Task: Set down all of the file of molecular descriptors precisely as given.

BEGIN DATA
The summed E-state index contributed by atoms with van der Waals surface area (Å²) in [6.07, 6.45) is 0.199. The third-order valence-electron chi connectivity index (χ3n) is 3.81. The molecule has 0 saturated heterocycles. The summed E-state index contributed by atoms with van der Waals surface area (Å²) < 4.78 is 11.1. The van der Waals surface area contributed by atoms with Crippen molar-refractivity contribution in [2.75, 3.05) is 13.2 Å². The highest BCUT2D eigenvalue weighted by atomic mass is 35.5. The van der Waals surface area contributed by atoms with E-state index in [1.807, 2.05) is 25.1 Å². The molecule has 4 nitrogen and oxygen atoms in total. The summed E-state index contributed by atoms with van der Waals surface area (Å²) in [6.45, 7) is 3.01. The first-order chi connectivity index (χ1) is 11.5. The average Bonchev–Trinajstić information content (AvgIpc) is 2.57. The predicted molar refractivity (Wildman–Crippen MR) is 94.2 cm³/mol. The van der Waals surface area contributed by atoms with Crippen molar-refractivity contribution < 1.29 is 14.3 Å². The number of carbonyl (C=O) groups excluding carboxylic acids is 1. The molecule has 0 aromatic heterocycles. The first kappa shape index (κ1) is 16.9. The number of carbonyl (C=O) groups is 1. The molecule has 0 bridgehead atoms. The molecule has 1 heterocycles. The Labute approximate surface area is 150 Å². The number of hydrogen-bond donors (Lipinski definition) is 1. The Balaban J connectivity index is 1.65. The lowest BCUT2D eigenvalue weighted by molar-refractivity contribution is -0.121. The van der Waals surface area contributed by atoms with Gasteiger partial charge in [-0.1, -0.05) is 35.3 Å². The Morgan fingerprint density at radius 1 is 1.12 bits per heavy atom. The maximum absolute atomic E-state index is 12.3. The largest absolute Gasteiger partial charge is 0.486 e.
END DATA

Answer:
The summed E-state index contributed by atoms with van der Waals surface area (Å²) in [6.07, 6.45) is 0.199. The third-order valence-electron chi connectivity index (χ3n) is 3.81. The molecule has 0 saturated heterocycles. The summed E-state index contributed by atoms with van der Waals surface area (Å²) < 4.78 is 11.1. The van der Waals surface area contributed by atoms with Crippen molar-refractivity contribution in [2.75, 3.05) is 13.2 Å². The highest BCUT2D eigenvalue weighted by atomic mass is 35.5. The van der Waals surface area contributed by atoms with E-state index in [1.807, 2.05) is 25.1 Å². The molecule has 4 nitrogen and oxygen atoms in total. The summed E-state index contributed by atoms with van der Waals surface area (Å²) in [6.45, 7) is 3.01. The first-order chi connectivity index (χ1) is 11.5. The average Bonchev–Trinajstić information content (AvgIpc) is 2.57. The predicted molar refractivity (Wildman–Crippen MR) is 94.2 cm³/mol. The van der Waals surface area contributed by atoms with Crippen molar-refractivity contribution < 1.29 is 14.3 Å². The number of carbonyl (C=O) groups excluding carboxylic acids is 1. The molecule has 0 aromatic heterocycles. The first kappa shape index (κ1) is 16.9. The number of carbonyl (C=O) groups is 1. The molecule has 0 bridgehead atoms. The molecule has 1 heterocycles. The Labute approximate surface area is 150 Å². The number of hydrogen-bond donors (Lipinski definition) is 1. The Balaban J connectivity index is 1.65. The lowest BCUT2D eigenvalue weighted by molar-refractivity contribution is -0.121. The van der Waals surface area contributed by atoms with Gasteiger partial charge in [-0.1, -0.05) is 35.3 Å². The Morgan fingerprint density at radius 1 is 1.12 bits per heavy atom. The maximum absolute atomic E-state index is 12.3. The largest absolute Gasteiger partial charge is 0.486 e.